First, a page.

How to integrate NBC Learn into the classroom: I am a HUGE fan of embedded learning. Learning that is in context just makes sense. The learning is richer because students are able to make real connections to the foundational understandings that they already have. In addition, this type of learning gives them an idea of how the learning that happens in the classroom is connected to life. With Science Behind the News, students are able to see connections to the world right now. These clips encourage students to be curious about the world around them, and to dig into the bigger “why” of how things work. I like the thinking that is encouraged here. It is really modelling curiosity beyond just passively listening to a news story.
These clips are a wonderful way to kick off a new science unit, as a resource during inquiry, or for students and classes just to explore. Students can use these clips as a starting point for further research, a “spark” for more learning. Each student could choose a different video to watch and then conduct some research to learn more. Where else is the science used? How has our thinking about a topic changed over time as we have learned more about it? What math is involved? Help your students to see that subjects don’t happen in isolation in real life. Science is connected with social studies, math, literacy, history, sports, art, economics, discovery, etc. Can they find the overlaps in learning?
Tips: NBC Learn has other outstanding resources including: science in golf, science in hockey, science in football, chemistry now, fishing the dream, sinking the titanic, science of the winter Olympics, science of the summer Olympics, writers speak to kids and science in innovation. Check them all out!
What it is: I LOVE everything about this site. It truly embodies everything I love about learning and technology. DIY is an online club for kids to earn maker skills. Kids (otherwise known as Makers) share their creations and work with a larger online community and collect patches for the skills they learn. Each skill has a set of challenges that help kids learn different techniques and create something fantastic. When a child completes a maker challenge, they can add photos and video to their online portfolio to show off their creation. DIY is a website where kids get a public portfolio, an app that they can use to upload videos and pictures of their projects, makers can choose to do challenges to earn “Skills” badges, and a parent dashboard where teachers or parents can follow along on all activity.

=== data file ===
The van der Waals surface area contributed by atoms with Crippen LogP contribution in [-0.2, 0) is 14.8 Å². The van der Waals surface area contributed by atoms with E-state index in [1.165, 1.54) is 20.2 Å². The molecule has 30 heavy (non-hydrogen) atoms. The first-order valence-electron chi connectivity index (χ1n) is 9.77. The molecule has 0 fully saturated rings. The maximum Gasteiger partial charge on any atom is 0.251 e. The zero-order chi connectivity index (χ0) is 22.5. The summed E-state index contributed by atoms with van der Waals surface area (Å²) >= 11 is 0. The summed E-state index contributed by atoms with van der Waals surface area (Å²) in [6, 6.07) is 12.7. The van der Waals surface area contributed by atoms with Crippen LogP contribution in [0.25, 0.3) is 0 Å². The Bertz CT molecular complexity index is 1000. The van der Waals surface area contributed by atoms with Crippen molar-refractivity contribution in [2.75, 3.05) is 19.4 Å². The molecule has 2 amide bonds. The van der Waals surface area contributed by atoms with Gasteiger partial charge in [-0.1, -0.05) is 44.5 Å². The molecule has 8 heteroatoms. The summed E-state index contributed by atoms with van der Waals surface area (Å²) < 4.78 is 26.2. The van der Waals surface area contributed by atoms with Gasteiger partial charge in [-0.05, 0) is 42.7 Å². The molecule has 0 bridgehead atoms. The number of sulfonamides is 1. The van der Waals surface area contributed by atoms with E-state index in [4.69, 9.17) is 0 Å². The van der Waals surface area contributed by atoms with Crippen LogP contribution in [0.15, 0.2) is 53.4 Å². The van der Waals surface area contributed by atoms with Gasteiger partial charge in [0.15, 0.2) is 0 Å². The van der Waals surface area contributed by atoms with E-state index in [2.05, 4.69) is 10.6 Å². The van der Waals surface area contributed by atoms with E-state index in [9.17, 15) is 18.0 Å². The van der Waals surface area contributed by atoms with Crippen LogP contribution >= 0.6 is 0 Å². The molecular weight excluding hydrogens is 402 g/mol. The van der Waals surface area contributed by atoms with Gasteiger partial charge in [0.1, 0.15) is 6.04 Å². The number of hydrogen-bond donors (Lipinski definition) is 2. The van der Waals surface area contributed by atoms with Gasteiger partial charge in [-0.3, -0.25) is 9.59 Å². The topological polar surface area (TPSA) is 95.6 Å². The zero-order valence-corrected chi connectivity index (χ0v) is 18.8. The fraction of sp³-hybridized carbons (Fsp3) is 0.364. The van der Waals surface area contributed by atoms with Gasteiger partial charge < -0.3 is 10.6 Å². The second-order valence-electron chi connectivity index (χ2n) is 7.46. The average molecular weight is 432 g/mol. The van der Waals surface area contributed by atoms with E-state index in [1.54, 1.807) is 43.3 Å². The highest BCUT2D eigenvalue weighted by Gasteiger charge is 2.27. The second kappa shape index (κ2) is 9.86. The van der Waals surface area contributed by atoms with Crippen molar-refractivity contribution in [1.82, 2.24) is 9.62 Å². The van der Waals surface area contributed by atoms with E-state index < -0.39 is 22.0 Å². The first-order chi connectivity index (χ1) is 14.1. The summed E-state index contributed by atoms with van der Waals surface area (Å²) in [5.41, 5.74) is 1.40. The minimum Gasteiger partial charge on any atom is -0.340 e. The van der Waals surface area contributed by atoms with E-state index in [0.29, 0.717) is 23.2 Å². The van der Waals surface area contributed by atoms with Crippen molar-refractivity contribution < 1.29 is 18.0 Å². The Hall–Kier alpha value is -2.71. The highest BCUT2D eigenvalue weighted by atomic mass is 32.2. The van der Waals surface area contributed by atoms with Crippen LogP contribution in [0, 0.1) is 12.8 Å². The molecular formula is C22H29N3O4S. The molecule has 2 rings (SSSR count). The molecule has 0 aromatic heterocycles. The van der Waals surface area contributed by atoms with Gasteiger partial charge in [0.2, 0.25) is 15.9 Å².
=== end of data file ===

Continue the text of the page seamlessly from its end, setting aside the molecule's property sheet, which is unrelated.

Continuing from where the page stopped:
Maker identities are always secure, children are asked to choose an animal and a nickname to help protect their privacy. Parents get access to see what their kids are posting online.
I love that this site encourages creativity, reflective portfolios and using technology constructively. It is an outstanding balance of online and offline activity!
How to integrate DIY into the classroom: At Anastasis, we strive to encourage a maker community. We do have a 1:1 iPad environment. For many, this equates to a technology rich environment (it is) where everything is done or consumed on a device. I can think of nothing sadder than reducing learning to a device! We most often use our technology to capture and share our learning. DIY is a fantastic site that makes way for kids to be curious about the world around them, create something new and use technology to innovate.